PARKER PRESCOTT IS an ice princess. Cold, aloof, a snob. At least, that’s what everyone says on Marion Hennessey’s blog. And everyone reads Marion Hennessey’s blog.
Parker Prescott is a middle child. She’s the good one, the dependable one, the one her parents trust. Well . . . she used to be.
Parker Prescott’s parents want her to break up with her boyfriend. But she already did, two weeks ago. And then she realized it was a mistake. He came over. He had the handcuffs in his pocket. Everything went downhill from there. Sort of.
Parker Prescott’s world is changing and she no longer knows who she is. Does anyone?
From the Hardcover edition.
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|Title of eBook: Handcuffs|
|Release Date: 12-09-2008|
|Allowed Countries (hover)|
|Publisher: Random House Children's Books|
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She runs out of the room crying.
Let me start over.
My mom runs out of the room crying.
Um, let me start over.
My mom gets up from the couch, lets out a little gaspy sob, the kind that lets you know someone is crying even when they aren’t doing the big boo-hoo routine. She wipes her eyes, violently, like she’s going to fling the teardrops away, pushes her hair back from her tear-streaked face, looks at my father, looks at me, and then she exits the room.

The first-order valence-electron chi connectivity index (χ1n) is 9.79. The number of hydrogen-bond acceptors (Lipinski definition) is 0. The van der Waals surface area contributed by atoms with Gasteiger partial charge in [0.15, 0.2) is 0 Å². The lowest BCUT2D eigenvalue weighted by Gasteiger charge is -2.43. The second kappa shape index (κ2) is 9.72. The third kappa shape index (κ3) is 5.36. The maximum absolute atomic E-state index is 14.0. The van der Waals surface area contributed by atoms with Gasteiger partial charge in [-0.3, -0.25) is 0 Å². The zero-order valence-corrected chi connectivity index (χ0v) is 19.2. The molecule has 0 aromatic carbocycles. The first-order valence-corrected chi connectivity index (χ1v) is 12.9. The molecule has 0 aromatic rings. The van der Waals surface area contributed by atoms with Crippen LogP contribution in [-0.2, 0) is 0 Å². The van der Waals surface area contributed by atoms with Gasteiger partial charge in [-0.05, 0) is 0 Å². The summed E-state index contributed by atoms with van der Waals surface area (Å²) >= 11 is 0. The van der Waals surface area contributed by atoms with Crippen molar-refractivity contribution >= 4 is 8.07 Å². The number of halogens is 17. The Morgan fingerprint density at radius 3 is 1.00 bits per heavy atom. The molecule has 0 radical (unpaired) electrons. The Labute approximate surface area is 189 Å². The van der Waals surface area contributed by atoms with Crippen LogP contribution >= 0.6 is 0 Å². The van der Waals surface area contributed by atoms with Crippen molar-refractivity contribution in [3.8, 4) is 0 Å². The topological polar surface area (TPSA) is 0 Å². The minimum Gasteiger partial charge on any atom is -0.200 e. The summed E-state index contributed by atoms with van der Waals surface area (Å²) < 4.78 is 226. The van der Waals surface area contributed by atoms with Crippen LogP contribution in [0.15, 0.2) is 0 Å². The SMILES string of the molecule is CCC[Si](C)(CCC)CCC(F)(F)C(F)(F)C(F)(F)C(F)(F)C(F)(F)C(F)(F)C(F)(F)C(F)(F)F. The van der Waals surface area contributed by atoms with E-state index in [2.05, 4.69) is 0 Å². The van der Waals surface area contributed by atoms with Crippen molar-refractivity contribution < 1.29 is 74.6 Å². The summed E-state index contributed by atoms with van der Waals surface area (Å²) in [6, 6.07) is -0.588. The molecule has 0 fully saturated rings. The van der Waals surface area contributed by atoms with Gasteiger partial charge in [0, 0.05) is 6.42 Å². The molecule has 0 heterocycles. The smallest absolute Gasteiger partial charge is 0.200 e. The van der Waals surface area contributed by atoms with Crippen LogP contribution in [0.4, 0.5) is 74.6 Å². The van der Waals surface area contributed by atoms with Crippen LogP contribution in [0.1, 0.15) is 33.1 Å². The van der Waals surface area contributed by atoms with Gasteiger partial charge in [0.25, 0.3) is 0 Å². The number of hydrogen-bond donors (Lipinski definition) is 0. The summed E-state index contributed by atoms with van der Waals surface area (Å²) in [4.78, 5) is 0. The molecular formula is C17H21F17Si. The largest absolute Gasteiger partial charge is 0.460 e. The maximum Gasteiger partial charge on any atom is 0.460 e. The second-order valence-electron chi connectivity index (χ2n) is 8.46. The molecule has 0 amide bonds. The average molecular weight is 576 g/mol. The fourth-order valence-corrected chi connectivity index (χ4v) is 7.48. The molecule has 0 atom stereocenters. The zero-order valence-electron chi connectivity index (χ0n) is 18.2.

My dad glares at me like I’m the Antichrist and gets up to follow her. Leaving me there on the couch holding my Christmas stocking, wearing my dorkariffic red pajamas, surrounded by wrapping paper and crisp white boxes with carefully folded sweaters in tissue paper.
The door doesn’t even slam. It makes a little dink-dink sound. Then it’s quiet except for the blam, blam, blam of the television as Miracle Child test-drives his new video game. Blam, blam, blam, ka-pow!
The key is still in my hand. I imagine throwing it across the room, breaking a window with the force of my rage and disappointment. I imagine letting it drop from my nerveless dead fingers with an anticlimactic clink as it hits the glass coffee table. I picture the guilt as my parents lean over my coffin and see that I am still clutching the key in a death grip, my fist wrapped around it, my fingernails painted to match the plush purple velour of the lining.
I am the one who should be crying. I am the one who should be running out of the room, with people chasing me and trying to console me. I am not a terrible ungrateful little bitch. Usually. In this case, I got set up.
Let me sta